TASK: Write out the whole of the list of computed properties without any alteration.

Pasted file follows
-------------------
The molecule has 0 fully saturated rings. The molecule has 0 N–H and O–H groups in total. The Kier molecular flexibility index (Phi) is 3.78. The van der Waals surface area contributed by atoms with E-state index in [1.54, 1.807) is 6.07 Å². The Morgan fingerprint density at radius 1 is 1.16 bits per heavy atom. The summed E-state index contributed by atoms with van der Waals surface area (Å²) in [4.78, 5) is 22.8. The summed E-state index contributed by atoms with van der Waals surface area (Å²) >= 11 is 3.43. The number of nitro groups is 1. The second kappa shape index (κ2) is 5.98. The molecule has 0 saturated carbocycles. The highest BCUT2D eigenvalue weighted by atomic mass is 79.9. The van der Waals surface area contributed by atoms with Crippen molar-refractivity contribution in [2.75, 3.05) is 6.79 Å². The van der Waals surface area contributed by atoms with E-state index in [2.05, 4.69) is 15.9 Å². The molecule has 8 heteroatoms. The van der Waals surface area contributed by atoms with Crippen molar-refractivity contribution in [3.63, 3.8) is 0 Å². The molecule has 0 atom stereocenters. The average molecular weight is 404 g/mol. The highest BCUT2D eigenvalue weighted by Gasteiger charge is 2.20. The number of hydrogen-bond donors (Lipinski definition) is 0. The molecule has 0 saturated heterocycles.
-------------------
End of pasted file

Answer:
The molecule has 0 fully saturated rings. The molecule has 0 N–H and O–H groups in total. The Kier molecular flexibility index (Phi) is 3.78. The van der Waals surface area contributed by atoms with E-state index in [1.54, 1.807) is 6.07 Å². The Morgan fingerprint density at radius 1 is 1.16 bits per heavy atom. The summed E-state index contributed by atoms with van der Waals surface area (Å²) in [4.78, 5) is 22.8. The summed E-state index contributed by atoms with van der Waals surface area (Å²) >= 11 is 3.43. The number of nitro groups is 1. The second kappa shape index (κ2) is 5.98. The molecule has 0 saturated carbocycles. The highest BCUT2D eigenvalue weighted by atomic mass is 79.9. The van der Waals surface area contributed by atoms with Crippen molar-refractivity contribution in [2.75, 3.05) is 6.79 Å². The van der Waals surface area contributed by atoms with E-state index in [2.05, 4.69) is 15.9 Å². The molecule has 8 heteroatoms. The van der Waals surface area contributed by atoms with Crippen molar-refractivity contribution in [3.63, 3.8) is 0 Å². The molecule has 0 atom stereocenters. The average molecular weight is 404 g/mol. The highest BCUT2D eigenvalue weighted by Gasteiger charge is 2.20. The number of hydrogen-bond donors (Lipinski definition) is 0. The molecule has 0 saturated heterocycles.